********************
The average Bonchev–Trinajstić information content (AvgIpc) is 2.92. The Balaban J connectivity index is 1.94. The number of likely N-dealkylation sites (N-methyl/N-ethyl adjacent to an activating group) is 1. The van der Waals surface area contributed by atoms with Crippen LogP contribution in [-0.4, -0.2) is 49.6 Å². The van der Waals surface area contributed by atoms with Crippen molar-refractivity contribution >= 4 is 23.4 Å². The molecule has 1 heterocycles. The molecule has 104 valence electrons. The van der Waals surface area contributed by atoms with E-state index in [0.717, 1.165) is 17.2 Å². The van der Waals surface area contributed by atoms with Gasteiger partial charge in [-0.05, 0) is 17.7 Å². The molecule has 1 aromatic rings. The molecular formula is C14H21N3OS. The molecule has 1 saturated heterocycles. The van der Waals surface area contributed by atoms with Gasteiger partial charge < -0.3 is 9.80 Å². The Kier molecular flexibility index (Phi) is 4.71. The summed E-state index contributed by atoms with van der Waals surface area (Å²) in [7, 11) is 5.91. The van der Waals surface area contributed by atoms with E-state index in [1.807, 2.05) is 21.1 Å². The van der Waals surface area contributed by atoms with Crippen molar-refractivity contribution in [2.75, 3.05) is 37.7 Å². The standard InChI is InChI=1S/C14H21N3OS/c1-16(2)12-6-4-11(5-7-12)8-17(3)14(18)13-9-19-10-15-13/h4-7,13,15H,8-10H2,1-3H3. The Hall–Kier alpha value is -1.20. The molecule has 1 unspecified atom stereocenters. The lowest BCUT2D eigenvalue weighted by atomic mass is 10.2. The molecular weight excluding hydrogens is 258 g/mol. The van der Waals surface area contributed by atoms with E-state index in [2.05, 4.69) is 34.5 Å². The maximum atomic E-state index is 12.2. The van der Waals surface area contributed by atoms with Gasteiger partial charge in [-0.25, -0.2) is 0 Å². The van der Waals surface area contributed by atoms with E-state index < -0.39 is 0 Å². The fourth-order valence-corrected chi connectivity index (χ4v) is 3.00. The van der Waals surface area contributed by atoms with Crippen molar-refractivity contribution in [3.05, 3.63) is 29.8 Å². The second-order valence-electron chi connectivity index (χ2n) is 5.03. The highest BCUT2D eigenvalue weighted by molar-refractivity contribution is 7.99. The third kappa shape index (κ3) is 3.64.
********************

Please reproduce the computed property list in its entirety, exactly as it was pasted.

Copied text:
The average Bonchev–Trinajstić information content (AvgIpc) is 2.92. The Balaban J connectivity index is 1.94. The number of likely N-dealkylation sites (N-methyl/N-ethyl adjacent to an activating group) is 1. The van der Waals surface area contributed by atoms with Crippen LogP contribution in [-0.4, -0.2) is 49.6 Å². The van der Waals surface area contributed by atoms with Crippen molar-refractivity contribution >= 4 is 23.4 Å². The molecule has 1 heterocycles. The molecule has 104 valence electrons. The van der Waals surface area contributed by atoms with E-state index in [0.717, 1.165) is 17.2 Å². The van der Waals surface area contributed by atoms with Gasteiger partial charge in [-0.05, 0) is 17.7 Å². The molecule has 1 aromatic rings. The molecular formula is C14H21N3OS. The molecule has 1 saturated heterocycles. The van der Waals surface area contributed by atoms with Gasteiger partial charge < -0.3 is 9.80 Å². The Kier molecular flexibility index (Phi) is 4.71. The summed E-state index contributed by atoms with van der Waals surface area (Å²) in [7, 11) is 5.91. The van der Waals surface area contributed by atoms with E-state index in [1.807, 2.05) is 21.1 Å². The van der Waals surface area contributed by atoms with Crippen molar-refractivity contribution in [2.75, 3.05) is 37.7 Å². The standard InChI is InChI=1S/C14H21N3OS/c1-16(2)12-6-4-11(5-7-12)8-17(3)14(18)13-9-19-10-15-13/h4-7,13,15H,8-10H2,1-3H3. The Hall–Kier alpha value is -1.20. The molecule has 1 unspecified atom stereocenters. The lowest BCUT2D eigenvalue weighted by atomic mass is 10.2. The molecular weight excluding hydrogens is 258 g/mol. The van der Waals surface area contributed by atoms with E-state index in [2.05, 4.69) is 34.5 Å². The maximum atomic E-state index is 12.2. The van der Waals surface area contributed by atoms with Gasteiger partial charge in [-0.25, -0.2) is 0 Å². The van der Waals surface area contributed by atoms with E-state index < -0.39 is 0 Å². The fourth-order valence-corrected chi connectivity index (χ4v) is 3.00. The van der Waals surface area contributed by atoms with Crippen molar-refractivity contribution in [3.05, 3.63) is 29.8 Å². The second-order valence-electron chi connectivity index (χ2n) is 5.03. The highest BCUT2D eigenvalue weighted by molar-refractivity contribution is 7.99. The third kappa shape index (κ3) is 3.64.